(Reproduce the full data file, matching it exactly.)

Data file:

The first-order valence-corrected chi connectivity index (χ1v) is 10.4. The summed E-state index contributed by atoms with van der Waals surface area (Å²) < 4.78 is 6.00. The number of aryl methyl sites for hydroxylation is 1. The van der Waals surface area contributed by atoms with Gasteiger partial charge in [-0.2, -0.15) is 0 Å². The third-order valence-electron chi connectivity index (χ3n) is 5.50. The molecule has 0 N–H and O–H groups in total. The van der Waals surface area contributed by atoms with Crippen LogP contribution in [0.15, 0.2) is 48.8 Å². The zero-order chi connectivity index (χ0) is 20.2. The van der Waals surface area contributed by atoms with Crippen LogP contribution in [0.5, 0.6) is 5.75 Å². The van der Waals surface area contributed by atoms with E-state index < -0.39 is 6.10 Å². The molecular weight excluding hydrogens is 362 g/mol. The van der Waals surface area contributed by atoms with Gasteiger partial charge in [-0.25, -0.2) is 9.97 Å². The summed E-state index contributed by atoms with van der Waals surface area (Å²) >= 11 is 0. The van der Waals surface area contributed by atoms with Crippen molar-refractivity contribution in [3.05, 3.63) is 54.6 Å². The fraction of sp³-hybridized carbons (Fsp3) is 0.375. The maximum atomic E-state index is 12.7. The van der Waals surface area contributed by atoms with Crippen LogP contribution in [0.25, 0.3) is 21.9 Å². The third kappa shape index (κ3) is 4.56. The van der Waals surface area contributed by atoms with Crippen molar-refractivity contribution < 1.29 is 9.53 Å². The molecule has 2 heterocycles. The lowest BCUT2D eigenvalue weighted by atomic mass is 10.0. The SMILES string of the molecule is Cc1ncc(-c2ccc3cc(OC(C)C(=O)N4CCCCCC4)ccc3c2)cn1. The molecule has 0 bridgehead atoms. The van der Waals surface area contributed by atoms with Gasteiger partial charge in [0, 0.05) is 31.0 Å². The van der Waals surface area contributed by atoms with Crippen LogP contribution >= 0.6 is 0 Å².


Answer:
The first-order valence-corrected chi connectivity index (χ1v) is 10.4. The summed E-state index contributed by atoms with van der Waals surface area (Å²) < 4.78 is 6.00. The number of aryl methyl sites for hydroxylation is 1. The van der Waals surface area contributed by atoms with Gasteiger partial charge in [-0.2, -0.15) is 0 Å². The third-order valence-electron chi connectivity index (χ3n) is 5.50. The molecule has 0 N–H and O–H groups in total. The van der Waals surface area contributed by atoms with Crippen LogP contribution in [0.15, 0.2) is 48.8 Å². The zero-order chi connectivity index (χ0) is 20.2. The van der Waals surface area contributed by atoms with Crippen LogP contribution in [0.5, 0.6) is 5.75 Å². The van der Waals surface area contributed by atoms with E-state index < -0.39 is 6.10 Å². The molecular weight excluding hydrogens is 362 g/mol. The van der Waals surface area contributed by atoms with Gasteiger partial charge in [-0.25, -0.2) is 9.97 Å². The summed E-state index contributed by atoms with van der Waals surface area (Å²) >= 11 is 0. The van der Waals surface area contributed by atoms with Crippen molar-refractivity contribution in [3.05, 3.63) is 54.6 Å². The fraction of sp³-hybridized carbons (Fsp3) is 0.375. The maximum atomic E-state index is 12.7. The van der Waals surface area contributed by atoms with Crippen LogP contribution in [0.25, 0.3) is 21.9 Å². The third kappa shape index (κ3) is 4.56. The van der Waals surface area contributed by atoms with Crippen molar-refractivity contribution < 1.29 is 9.53 Å². The molecule has 2 heterocycles. The lowest BCUT2D eigenvalue weighted by atomic mass is 10.0. The SMILES string of the molecule is Cc1ncc(-c2ccc3cc(OC(C)C(=O)N4CCCCCC4)ccc3c2)cn1. The molecule has 0 bridgehead atoms. The van der Waals surface area contributed by atoms with Gasteiger partial charge in [0, 0.05) is 31.0 Å². The van der Waals surface area contributed by atoms with Crippen LogP contribution >= 0.6 is 0 Å².